Alaska drowning deaths are more than seven times higher per capita than anywhere else in the nation, according to a 2014 report by the Alaska Department of Health and Social Services.

In 2016, DHSS said drowning was the leading cause of unintentional injury death in children up to 9-years-old.

At one time, the Anchorage School District offered swim classes at high schools equipped with swimming pools. The classes were electives but the program ended because of budget cuts, according to school board member Andy Holleman.

“The district dropped swimming as a P.E. class, as an elective, due to the fact it was the most expensive class we taught,” Holleman said. “We have to rent the pool space from the city, that made the annual cost of it quite high.”

At a joint meeting with the school board and Anchorage Assembly, Holleman asked the assembly if they would consider helping ASD to bring back the program.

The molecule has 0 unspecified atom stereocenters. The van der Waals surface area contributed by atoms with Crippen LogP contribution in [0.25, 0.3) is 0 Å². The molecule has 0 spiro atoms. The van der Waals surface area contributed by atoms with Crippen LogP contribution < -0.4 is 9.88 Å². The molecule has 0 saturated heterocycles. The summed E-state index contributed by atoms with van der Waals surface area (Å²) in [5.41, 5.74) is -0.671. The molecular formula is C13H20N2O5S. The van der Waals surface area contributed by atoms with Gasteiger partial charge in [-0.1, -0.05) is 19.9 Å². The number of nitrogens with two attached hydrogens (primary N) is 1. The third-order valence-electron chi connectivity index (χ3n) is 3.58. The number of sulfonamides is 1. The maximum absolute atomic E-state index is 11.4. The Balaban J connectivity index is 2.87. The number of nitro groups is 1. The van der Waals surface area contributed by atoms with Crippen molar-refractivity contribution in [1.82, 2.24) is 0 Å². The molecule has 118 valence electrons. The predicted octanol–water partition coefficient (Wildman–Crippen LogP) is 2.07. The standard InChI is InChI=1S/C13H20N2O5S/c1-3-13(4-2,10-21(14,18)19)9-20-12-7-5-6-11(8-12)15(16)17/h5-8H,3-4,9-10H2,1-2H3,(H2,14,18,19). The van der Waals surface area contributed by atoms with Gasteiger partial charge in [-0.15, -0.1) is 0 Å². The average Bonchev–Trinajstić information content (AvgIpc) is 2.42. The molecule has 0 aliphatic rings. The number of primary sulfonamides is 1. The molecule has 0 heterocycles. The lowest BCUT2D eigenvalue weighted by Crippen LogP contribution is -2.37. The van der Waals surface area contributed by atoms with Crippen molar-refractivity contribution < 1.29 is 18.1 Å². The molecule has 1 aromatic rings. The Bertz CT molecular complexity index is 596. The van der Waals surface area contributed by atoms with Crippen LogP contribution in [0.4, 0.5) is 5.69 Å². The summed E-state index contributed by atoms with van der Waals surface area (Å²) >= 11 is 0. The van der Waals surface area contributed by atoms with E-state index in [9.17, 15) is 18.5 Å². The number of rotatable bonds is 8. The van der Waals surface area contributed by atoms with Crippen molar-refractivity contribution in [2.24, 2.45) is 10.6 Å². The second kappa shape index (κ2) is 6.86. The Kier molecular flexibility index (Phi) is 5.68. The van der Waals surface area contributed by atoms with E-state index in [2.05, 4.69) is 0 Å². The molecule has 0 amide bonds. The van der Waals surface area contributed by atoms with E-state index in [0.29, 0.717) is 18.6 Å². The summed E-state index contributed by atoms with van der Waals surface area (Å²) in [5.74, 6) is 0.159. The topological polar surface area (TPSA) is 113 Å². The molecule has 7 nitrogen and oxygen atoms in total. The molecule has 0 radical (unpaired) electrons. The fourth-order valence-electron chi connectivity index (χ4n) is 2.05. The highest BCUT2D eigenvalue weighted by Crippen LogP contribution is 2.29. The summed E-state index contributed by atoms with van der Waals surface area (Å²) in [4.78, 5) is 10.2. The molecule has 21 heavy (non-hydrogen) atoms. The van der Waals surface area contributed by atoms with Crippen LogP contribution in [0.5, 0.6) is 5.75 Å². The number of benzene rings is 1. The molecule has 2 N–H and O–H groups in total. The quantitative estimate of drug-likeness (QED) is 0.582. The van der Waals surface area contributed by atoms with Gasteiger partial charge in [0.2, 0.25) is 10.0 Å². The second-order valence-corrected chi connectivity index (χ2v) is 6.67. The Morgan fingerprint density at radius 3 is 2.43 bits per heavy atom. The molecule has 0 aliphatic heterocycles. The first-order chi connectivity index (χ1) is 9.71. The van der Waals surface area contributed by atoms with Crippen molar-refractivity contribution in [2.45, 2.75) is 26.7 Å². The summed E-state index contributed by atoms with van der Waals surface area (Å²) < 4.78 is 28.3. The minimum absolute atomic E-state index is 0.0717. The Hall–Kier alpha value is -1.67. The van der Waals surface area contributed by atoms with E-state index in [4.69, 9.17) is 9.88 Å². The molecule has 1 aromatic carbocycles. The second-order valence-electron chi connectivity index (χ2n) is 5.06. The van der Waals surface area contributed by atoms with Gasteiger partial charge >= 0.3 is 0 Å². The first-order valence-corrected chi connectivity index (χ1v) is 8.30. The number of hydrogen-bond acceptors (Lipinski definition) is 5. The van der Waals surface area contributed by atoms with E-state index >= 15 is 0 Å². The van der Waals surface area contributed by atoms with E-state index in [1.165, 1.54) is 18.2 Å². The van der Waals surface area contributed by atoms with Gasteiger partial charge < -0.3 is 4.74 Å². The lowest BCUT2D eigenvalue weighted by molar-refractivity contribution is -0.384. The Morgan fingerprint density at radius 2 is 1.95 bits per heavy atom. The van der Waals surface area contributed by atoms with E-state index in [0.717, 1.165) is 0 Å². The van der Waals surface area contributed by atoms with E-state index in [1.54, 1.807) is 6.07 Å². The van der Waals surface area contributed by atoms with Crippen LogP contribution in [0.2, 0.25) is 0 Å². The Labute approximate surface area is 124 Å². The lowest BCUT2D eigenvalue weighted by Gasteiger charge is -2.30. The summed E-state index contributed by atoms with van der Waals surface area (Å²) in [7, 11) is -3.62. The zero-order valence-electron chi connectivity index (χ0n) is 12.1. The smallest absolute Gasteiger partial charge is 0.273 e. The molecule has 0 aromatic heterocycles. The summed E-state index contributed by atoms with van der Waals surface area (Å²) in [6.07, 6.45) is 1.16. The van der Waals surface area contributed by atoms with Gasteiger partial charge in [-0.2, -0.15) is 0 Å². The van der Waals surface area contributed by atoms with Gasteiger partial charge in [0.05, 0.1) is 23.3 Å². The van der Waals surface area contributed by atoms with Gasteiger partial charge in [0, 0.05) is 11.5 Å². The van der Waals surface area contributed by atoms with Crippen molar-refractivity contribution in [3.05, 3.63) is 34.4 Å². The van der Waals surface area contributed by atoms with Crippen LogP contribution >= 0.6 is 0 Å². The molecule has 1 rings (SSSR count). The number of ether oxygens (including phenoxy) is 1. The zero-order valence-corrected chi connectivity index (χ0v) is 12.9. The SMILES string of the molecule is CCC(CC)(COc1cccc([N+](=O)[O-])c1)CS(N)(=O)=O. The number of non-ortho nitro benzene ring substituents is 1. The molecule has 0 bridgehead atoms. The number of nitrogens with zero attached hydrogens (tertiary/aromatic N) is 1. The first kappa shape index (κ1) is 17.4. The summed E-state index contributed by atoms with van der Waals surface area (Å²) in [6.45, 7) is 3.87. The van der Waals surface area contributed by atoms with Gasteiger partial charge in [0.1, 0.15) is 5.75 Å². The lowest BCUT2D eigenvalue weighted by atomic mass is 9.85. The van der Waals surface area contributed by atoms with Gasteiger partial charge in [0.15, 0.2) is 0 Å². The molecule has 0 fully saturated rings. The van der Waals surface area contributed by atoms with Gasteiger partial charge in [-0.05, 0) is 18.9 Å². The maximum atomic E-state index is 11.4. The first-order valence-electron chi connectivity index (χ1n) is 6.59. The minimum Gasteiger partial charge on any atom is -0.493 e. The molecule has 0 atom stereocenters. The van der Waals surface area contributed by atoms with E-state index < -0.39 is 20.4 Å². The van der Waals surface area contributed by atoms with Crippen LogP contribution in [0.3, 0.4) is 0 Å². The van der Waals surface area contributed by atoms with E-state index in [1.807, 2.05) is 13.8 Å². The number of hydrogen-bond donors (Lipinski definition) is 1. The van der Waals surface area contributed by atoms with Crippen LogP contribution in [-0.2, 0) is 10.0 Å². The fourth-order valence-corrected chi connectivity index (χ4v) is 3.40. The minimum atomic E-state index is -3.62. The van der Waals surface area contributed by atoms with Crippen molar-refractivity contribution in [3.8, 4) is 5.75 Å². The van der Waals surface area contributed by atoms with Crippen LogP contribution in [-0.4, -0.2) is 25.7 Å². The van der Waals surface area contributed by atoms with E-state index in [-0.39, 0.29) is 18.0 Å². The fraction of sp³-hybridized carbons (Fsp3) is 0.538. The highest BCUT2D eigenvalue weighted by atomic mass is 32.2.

Anchorage School Board president Starr Marsett says many students do not know how to swim.

“This would be an opportunity for our students to take a swimming class in school and not have to pay for it," she said. "And learn the skill of swimming, and hopefully help them to be safe throughout the summers in Alaska."

The school board is asking the assembly to waive some of the fees associated with the pools located inside the high schools.

Assembly members agreed to take a look at a possible arrangement. The Anchorage Parks and Recreation Department oversees the pools, takes care of all the maintenance and lifeguards.

Holleman says the swimming program would help families who would otherwise not be able to afford lessons for their children.

“For a large portion of our kids who don’t take vacations to warm places, whose parents don’t swim or don’t make trips to the pool or beach, this is a huge thing for them,” he said. “They will never learn this unless we teach them in K-12.”

Right now, it will be up to the municipality to decide and figure out how much it would cost, what discounts to offer ASD and how to supply enough lifeguards and classes to efficiently bring swim classes back to the district. 


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